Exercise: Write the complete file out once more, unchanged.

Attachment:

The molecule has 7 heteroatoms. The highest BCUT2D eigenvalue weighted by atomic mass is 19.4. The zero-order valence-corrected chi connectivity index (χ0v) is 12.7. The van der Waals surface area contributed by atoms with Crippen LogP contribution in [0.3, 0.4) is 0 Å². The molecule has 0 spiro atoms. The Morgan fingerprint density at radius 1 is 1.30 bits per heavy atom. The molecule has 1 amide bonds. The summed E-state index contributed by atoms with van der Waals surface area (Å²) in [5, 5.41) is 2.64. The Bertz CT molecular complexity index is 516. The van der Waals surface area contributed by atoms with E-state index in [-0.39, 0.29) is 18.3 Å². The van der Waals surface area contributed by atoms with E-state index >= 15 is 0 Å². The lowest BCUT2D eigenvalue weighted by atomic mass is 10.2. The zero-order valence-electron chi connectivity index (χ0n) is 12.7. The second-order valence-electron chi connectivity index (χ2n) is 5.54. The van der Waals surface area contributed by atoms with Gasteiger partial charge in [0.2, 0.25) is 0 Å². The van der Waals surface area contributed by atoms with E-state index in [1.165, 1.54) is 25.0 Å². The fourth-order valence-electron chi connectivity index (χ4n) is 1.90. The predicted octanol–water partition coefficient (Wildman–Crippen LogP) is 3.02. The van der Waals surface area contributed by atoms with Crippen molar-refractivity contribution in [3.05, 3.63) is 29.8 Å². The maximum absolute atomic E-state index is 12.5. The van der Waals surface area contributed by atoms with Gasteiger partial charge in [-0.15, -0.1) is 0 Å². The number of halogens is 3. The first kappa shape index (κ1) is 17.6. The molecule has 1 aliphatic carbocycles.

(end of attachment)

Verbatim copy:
The molecule has 7 heteroatoms. The highest BCUT2D eigenvalue weighted by atomic mass is 19.4. The zero-order valence-corrected chi connectivity index (χ0v) is 12.7. The van der Waals surface area contributed by atoms with Crippen LogP contribution in [0.3, 0.4) is 0 Å². The molecule has 0 spiro atoms. The Morgan fingerprint density at radius 1 is 1.30 bits per heavy atom. The molecule has 1 amide bonds. The summed E-state index contributed by atoms with van der Waals surface area (Å²) in [5, 5.41) is 2.64. The Bertz CT molecular complexity index is 516. The van der Waals surface area contributed by atoms with E-state index in [-0.39, 0.29) is 18.3 Å². The van der Waals surface area contributed by atoms with E-state index >= 15 is 0 Å². The lowest BCUT2D eigenvalue weighted by atomic mass is 10.2. The zero-order valence-electron chi connectivity index (χ0n) is 12.7. The second-order valence-electron chi connectivity index (χ2n) is 5.54. The van der Waals surface area contributed by atoms with Gasteiger partial charge in [0.2, 0.25) is 0 Å². The van der Waals surface area contributed by atoms with E-state index in [1.165, 1.54) is 25.0 Å². The fourth-order valence-electron chi connectivity index (χ4n) is 1.90. The predicted octanol–water partition coefficient (Wildman–Crippen LogP) is 3.02. The van der Waals surface area contributed by atoms with Crippen molar-refractivity contribution in [3.05, 3.63) is 29.8 Å². The maximum absolute atomic E-state index is 12.5. The van der Waals surface area contributed by atoms with Gasteiger partial charge in [-0.15, -0.1) is 0 Å². The number of halogens is 3. The first kappa shape index (κ1) is 17.6. The molecule has 1 aliphatic carbocycles.